Wheel truing?



rudycyclist

New Member
Mar 14, 2006
386
0
0
33
Today while I was riding, I was on a descent of a hill and it felt like I was rocking a little bit almost as if my wheels were not tru (sp?). I've only ridden on these wheels about 5 times. Could they really be out of tru already? How can I check if they're tru? Do I need to buy special tools and equipment? Thanks guys.
 

dhk

New Member
Sep 1, 2003
2,259
0
0
74
Just pick up your bike (or put it in a repair stand or rack) and spin the wheels. Look at the rim sidewall as it goes past the brake shoes. Side to side movement is called wobble or lateral runout, and up/down (hop) is called radial runout.

Some runout is present in all wheels as they are built and tuned to a tolerance for spoke tension and runout. New wheels may settle in and develop runout in the early miles, depending on how well they were built. Retruing should be included in your new bike tune and checkup service at about 500-1000 miles. If you can see a wobble of 1/8" or more in either lateral or radial direction, suggest you take them in to your dealer earlier to be corrected.
 

rudycyclist

New Member
Mar 14, 2006
386
0
0
33
dhk said:
Just pick up your bike (or put it in a repair stand or rack) and spin the wheels. Look at the rim sidewall as it goes past the brake shoes. Side to side movement is called wobble or lateral runout, and up/down (hop) is called radial runout.

Some runout is present in all wheels as they are built and tuned to a tolerance for spoke tension and runout. New wheels may settle in and develop runout in the early miles, depending on how well they were built. Retruing should be included in your new bike tune and checkup service at about 500-1000 miles. If you can see a wobble of 1/8" or more in either lateral or radial direction, suggest you take them in to your dealer earlier to be corrected.
I know park tool sells truing equipment. How does that work? Is it worth the investment?
 

John M

New Member
Jun 21, 2005
1,404
0
0
rudycyclist said:
I know park tool sells truing equipment. How does that work? Is it worth the investment?

A spoke wrench is definitely worth the $5-7 or so investment. For occasional touch-up truing of your wheels, that can be done on the bike and a truing stand is not really necessary. For really precise truing, a nice stand does help and for wheelbuilding, it is essential.
 

dhk

New Member
Sep 1, 2003
2,259
0
0
74
dannomyte said:
... and you will also need a lot of patience! If you tackle this yourself, take your time and don't get frustrated...
Agree going slow is important when cranking on spoke nipples. Also some know-how helps a lot before starting to adjust tension on spokes. One good source of info is the fine repair how-to's at parktool.com
 

RocklinResident

New Member
Apr 4, 2006
12
0
0
nobody has mentioned that if these wheels are new they should be covered under some type of waranty (take them back to you LBS for info. on that).

I had the same problem today (faulty nipples or something - we'll see if the fix works tomorrow). They told me that if I have any more problems that I get a new wheel for free. BUT, I'm assuming that these wheels are new, I could be wrong.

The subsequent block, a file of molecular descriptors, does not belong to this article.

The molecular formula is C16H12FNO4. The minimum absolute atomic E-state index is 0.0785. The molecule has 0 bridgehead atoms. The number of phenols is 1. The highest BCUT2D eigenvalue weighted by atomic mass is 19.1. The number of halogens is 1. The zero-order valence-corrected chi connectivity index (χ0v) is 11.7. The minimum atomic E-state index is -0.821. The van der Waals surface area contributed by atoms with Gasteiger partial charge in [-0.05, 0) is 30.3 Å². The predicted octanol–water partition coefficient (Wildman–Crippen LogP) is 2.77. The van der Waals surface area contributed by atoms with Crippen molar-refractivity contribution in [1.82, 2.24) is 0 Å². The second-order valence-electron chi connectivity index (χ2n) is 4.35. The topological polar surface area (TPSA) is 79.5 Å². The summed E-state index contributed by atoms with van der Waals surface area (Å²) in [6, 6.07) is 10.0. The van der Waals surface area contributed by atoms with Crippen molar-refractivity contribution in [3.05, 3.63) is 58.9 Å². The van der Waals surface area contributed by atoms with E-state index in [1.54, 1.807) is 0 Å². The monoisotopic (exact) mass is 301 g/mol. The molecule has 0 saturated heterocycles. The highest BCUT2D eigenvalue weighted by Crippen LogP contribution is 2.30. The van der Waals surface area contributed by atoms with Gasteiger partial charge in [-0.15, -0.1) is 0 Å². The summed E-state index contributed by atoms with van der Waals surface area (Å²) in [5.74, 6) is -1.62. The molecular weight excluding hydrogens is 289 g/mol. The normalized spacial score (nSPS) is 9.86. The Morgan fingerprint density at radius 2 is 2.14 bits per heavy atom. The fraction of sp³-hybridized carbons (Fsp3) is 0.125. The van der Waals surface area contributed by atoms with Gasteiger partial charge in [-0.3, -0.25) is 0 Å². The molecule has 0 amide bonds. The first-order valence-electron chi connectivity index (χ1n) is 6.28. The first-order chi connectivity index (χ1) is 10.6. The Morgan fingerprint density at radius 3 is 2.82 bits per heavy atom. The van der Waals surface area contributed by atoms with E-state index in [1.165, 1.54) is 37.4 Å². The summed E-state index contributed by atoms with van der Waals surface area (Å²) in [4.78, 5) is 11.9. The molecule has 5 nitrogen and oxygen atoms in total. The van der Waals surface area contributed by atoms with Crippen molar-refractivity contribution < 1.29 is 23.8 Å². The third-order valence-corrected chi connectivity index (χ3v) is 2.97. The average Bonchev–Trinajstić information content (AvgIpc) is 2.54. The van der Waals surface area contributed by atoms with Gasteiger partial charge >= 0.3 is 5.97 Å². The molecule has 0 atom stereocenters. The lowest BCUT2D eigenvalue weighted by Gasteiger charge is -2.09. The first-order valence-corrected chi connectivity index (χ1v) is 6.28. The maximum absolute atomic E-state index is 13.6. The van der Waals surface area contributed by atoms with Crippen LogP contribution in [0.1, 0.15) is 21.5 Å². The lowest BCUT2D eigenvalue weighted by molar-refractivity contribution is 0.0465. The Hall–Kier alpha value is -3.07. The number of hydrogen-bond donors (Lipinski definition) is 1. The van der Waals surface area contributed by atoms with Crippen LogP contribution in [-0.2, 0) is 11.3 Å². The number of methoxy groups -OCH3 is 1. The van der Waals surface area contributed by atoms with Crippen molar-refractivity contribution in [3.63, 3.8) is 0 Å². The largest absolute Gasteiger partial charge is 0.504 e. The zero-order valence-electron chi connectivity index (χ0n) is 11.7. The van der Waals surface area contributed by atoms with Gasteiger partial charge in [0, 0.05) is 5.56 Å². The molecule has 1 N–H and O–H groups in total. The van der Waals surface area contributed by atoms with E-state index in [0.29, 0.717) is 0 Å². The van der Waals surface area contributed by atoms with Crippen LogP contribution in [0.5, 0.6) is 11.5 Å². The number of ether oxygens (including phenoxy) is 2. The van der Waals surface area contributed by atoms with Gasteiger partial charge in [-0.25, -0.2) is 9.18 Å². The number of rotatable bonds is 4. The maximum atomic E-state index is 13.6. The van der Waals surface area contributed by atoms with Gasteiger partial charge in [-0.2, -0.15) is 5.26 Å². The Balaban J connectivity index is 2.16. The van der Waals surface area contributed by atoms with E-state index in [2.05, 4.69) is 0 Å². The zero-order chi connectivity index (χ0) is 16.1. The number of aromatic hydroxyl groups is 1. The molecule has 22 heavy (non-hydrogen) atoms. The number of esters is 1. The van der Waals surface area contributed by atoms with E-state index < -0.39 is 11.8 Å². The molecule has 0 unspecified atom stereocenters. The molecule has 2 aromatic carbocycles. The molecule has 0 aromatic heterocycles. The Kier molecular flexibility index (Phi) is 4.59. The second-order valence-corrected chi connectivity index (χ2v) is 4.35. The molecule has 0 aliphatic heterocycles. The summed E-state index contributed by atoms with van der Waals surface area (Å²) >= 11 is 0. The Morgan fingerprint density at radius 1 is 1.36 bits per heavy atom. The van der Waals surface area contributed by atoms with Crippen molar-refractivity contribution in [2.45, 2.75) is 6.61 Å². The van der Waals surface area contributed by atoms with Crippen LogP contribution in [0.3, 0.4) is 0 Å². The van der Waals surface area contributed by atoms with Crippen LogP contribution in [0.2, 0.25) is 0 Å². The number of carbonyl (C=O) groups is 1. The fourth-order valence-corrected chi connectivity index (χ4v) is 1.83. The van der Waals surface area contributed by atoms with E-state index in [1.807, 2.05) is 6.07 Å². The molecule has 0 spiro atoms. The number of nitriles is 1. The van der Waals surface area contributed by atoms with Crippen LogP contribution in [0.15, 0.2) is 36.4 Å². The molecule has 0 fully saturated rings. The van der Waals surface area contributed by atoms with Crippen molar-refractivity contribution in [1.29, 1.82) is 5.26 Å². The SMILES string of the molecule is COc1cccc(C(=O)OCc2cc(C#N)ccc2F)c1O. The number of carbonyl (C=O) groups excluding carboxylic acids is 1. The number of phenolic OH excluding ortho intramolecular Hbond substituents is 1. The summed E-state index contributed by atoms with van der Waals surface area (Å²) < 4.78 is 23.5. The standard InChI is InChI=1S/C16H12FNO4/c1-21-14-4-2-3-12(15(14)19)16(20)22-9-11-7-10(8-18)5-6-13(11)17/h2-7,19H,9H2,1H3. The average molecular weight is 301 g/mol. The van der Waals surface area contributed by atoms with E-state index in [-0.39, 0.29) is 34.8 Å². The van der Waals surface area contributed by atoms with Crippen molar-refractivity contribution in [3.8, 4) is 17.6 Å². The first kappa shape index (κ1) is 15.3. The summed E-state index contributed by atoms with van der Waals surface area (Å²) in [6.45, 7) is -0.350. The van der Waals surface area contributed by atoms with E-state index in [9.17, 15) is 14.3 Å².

TooTall999

New Member
Jun 9, 2003
17
0
0
I live over 2 hours from the nearest lbs,so I made the investment into trueing stand,wrenches,dishing gauge,etc. Paid for itself the first time I needed spoke replacement on my mountain bike wheel.
 

daveornee

New Member
Sep 18, 2003
2,763
0
0
rudycyclist said:
Today while I was riding, I was on a descent of a hill and it felt like I was rocking a little bit almost as if my wheels were not tru (sp?). I've only ridden on these wheels about 5 times. Could they really be out of tru already? How can I check if they're tru? Do I need to buy special tools and equipment? Thanks guys.

What you may have experienced is a common oscillation which likely has nothing to do with wheel truing at all.

The article at Park Tool that will give you a good understanding about wheel truing:
http://www.parktool.com/repair/readhowto.asp?id=81

Many times it pays to bring it to a professional.
A spoke wrench in the hand of a "novice" can cause more problems than it solves.

If you want to work on wheels it takes more than the proper tools. Some shops and local colleges offer classes regarding bicycle trouble shooting and repair. Most often the classes teach you things that you can handle yourself and help you understand how to communicate effectively with the shop when you decide to have them deal with it.
 

dhk

New Member
Sep 1, 2003
2,259
0
0
74
David, as usual you speak truth. Many years ago I totally screwed up a rear wheel with a spoke wrench just trying to give it a minor "touch up". Since that time, have learned that it's better to get the wheel built by a good pro, then leave it alone.

As you know, a wheel that's properly designed for the rider and intended conditions, and carefully built, will last a long time without need of the spoke wrench.
 

TooTall999

New Member
Jun 9, 2003
17
0
0
Well not all of us are so fortunate as to hop in the car and drop off a wheel at a "local" bike shop.My closest is over 2 hours away..so I've taught myself wheel trueing and building.I now do all my own repairs and have done repairs for friends as well.Hopefully one day I'd like to actually open a repair shop as a part-time business venture.
 

esandman

New Member
Feb 19, 2006
22
0
0
IMO if you're biking regularly I think this is a essential maintainence skill to get a handle on. Start off with small corrections, make sure you're turning the nipples in the right direction, and use the correctly sized tight fitting wrench. The truing stand will pay for itself many times over, in the long run it's an excellent investment.

Erik